How to deal with addiction
Addiction is defined as not having control over doing, taking or using something to the point where it could be harmful to you, cause relationship difficulties or causes you feelings of guilt, shame or despair.
Common things to be addicted to include:
- Nicotine: This includes cigarettes, as well as e-cigarettes and vapes.
- Alcohol: One in four of the UK adult population drinks in a way that is potentially or actually harmful.
- Gambling: This could be gambling in betting shops, with friends, through scratch cards and the lottery, or online.
- Illegal drugs: According to NHS Digital, 19.8% of 16 to 24-year-olds have taken an illegal drug in the past year.
- Legal drugs: This could include prescription drugs, steroids or other ‘legal highs’ like solvents.
- Other behaviours: You could be addicted to sex, porn, shopping, work, eating or risk-taking behaviour.
Ultimately, you can be addicted to just about anything, although some substances and behaviours are more likely to cause addictions.
1. What causes addictions?
There are lots of reasons why addictions begin. Some common causes are outlined below:
You experience a ‘high’ which you want to keep experiencing
In the case of drugs, alcohol and nicotine, these substances affect the way you feel, both physically and mentally. These feelings can be enjoyable and create a powerful urge to use the substances again. Gambling may result in a similar mental ‘high’ after a win, followed by a strong urge to try again and recreate that feeling. This can develop into a habit that becomes very hard to stop.
A recreational activity might turn into a habit or compulsion
Being addicted to something means that not having it causes withdrawal symptoms, or a ‘come down’. Because this can be unpleasant, it's easier to carry on having or doing what you crave, and so the cycle continues. Often, an addiction gets out of control because you need more and more to satisfy a craving and achieve the ‘high’.
Environmental and genetic factors
Some studies suggest addiction is genetic, and environmental factors, such as being around other people with addictions, are thought to increase the risk. Specific occupations may carry an increased chance of this happening. Some people may feel peer pressure to involve themselves in behaviours they do not want. Unemployment and poverty can trigger addiction, along with stress and emotional or professional pressure.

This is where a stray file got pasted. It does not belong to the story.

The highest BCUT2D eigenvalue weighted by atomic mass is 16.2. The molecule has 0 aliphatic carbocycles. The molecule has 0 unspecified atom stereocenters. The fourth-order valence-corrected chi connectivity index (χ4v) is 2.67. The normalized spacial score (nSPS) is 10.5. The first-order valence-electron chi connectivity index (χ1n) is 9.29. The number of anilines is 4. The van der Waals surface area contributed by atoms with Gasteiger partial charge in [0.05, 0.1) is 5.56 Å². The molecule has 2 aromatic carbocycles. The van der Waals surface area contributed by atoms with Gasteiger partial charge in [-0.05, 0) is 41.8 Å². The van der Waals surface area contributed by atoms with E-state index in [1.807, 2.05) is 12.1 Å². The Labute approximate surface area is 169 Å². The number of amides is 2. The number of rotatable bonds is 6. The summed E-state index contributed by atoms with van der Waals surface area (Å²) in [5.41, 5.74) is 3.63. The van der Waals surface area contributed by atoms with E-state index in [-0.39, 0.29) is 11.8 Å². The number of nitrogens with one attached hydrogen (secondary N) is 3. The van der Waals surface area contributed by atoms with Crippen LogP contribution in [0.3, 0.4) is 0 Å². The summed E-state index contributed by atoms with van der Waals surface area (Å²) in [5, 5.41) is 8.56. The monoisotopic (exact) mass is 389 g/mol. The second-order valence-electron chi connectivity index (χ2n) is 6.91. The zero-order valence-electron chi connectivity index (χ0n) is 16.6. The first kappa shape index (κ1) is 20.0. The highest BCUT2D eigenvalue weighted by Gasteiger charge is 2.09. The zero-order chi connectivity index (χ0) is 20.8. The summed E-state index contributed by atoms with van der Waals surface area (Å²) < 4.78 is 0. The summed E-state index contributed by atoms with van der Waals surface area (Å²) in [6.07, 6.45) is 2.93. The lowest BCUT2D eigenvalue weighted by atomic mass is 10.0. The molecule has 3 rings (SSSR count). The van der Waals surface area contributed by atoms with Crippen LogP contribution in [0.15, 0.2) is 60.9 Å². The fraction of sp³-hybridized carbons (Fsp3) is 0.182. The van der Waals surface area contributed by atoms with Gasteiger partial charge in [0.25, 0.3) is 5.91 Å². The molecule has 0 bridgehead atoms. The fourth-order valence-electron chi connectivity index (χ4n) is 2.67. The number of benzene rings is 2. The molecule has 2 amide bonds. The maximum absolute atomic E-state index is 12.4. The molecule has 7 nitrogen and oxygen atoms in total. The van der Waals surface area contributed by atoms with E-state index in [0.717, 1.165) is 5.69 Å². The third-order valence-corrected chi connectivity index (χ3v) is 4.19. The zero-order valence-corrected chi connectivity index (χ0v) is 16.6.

2. How addictions can affect you
The strain of managing an addiction can seriously damage your work life, relationships and finances.
In the case of substance misuse (for example, drugs and alcohol), an addiction can have serious psychological and physical effects.
An addiction can be a way of blocking out a difficult issue and it is really common to have an overlap between mental health issues and substance misuse.
3. Getting help for addictions
Addiction is a treatable condition. Whatever the addiction, there are lots of ways you can seek help.
Firstly, it is helpful to find someone to talk to. Identify someone you trust and that you feel able to be honest with. Being able to open up is the first step to seeking the right help. Keeping things bottled up will only make the feelings of guilt and shame worse.
You could see your GP for advice but if you are uncomfortable doing this, you can contact your local drug treatment service. The ‘Talk to Frank’ website will help you to identify a local service near you.
Along with NHS options, there are also charities and private drug and alcohol services that can help and support you.
To speak to someone anonymously about any type of addiction, you can call the Samaritans free of charge.
Your place of work may also provide support via their Employee Assistance Programme. Ask your Human Resources representative for confidential support.
Below lists out some other sites which may be able to help you
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Wellbeing Action Plan (child)
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